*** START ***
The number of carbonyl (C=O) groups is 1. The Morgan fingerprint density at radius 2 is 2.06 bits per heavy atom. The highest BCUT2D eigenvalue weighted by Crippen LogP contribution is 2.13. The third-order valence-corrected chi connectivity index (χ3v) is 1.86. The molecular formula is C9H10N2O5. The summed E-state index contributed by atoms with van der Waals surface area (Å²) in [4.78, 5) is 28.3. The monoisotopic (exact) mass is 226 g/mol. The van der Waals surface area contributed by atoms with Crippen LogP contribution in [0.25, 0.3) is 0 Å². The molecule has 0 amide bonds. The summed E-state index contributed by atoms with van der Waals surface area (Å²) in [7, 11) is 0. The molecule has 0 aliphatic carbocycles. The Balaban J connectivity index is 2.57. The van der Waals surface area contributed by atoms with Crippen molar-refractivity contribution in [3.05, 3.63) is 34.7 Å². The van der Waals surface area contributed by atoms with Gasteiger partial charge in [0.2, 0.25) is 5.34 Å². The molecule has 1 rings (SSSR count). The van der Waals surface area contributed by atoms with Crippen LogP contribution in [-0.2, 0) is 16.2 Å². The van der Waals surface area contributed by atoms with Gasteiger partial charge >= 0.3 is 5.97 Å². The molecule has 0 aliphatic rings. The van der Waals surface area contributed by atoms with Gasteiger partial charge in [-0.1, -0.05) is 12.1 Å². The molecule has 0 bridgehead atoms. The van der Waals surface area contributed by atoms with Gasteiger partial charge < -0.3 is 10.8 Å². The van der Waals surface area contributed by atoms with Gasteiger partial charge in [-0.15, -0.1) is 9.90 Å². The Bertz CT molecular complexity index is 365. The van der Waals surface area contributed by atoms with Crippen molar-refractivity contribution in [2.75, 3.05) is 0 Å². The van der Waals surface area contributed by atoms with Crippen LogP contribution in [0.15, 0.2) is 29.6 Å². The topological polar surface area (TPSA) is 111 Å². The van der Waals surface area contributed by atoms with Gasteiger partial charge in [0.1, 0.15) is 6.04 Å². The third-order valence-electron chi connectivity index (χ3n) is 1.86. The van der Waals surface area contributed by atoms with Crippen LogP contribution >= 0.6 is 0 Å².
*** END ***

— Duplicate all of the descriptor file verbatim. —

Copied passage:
The number of carbonyl (C=O) groups is 1. The Morgan fingerprint density at radius 2 is 2.06 bits per heavy atom. The highest BCUT2D eigenvalue weighted by Crippen LogP contribution is 2.13. The third-order valence-corrected chi connectivity index (χ3v) is 1.86. The molecular formula is C9H10N2O5. The summed E-state index contributed by atoms with van der Waals surface area (Å²) in [4.78, 5) is 28.3. The monoisotopic (exact) mass is 226 g/mol. The van der Waals surface area contributed by atoms with Crippen LogP contribution in [0.25, 0.3) is 0 Å². The molecule has 0 amide bonds. The summed E-state index contributed by atoms with van der Waals surface area (Å²) in [7, 11) is 0. The molecule has 0 aliphatic carbocycles. The Balaban J connectivity index is 2.57. The van der Waals surface area contributed by atoms with Crippen molar-refractivity contribution in [3.05, 3.63) is 34.7 Å². The van der Waals surface area contributed by atoms with Gasteiger partial charge in [0.2, 0.25) is 5.34 Å². The molecule has 1 rings (SSSR count). The van der Waals surface area contributed by atoms with Crippen LogP contribution in [-0.2, 0) is 16.2 Å². The van der Waals surface area contributed by atoms with Gasteiger partial charge >= 0.3 is 5.97 Å². The molecule has 0 aliphatic rings. The van der Waals surface area contributed by atoms with Gasteiger partial charge in [-0.1, -0.05) is 12.1 Å². The molecule has 0 bridgehead atoms. The van der Waals surface area contributed by atoms with Gasteiger partial charge < -0.3 is 10.8 Å². The van der Waals surface area contributed by atoms with Gasteiger partial charge in [-0.15, -0.1) is 9.90 Å². The Bertz CT molecular complexity index is 365. The van der Waals surface area contributed by atoms with Crippen molar-refractivity contribution in [2.75, 3.05) is 0 Å². The van der Waals surface area contributed by atoms with Crippen LogP contribution in [0.15, 0.2) is 29.6 Å². The topological polar surface area (TPSA) is 111 Å². The van der Waals surface area contributed by atoms with Gasteiger partial charge in [0.1, 0.15) is 6.04 Å². The third-order valence-electron chi connectivity index (χ3n) is 1.86. The van der Waals surface area contributed by atoms with Crippen LogP contribution >= 0.6 is 0 Å².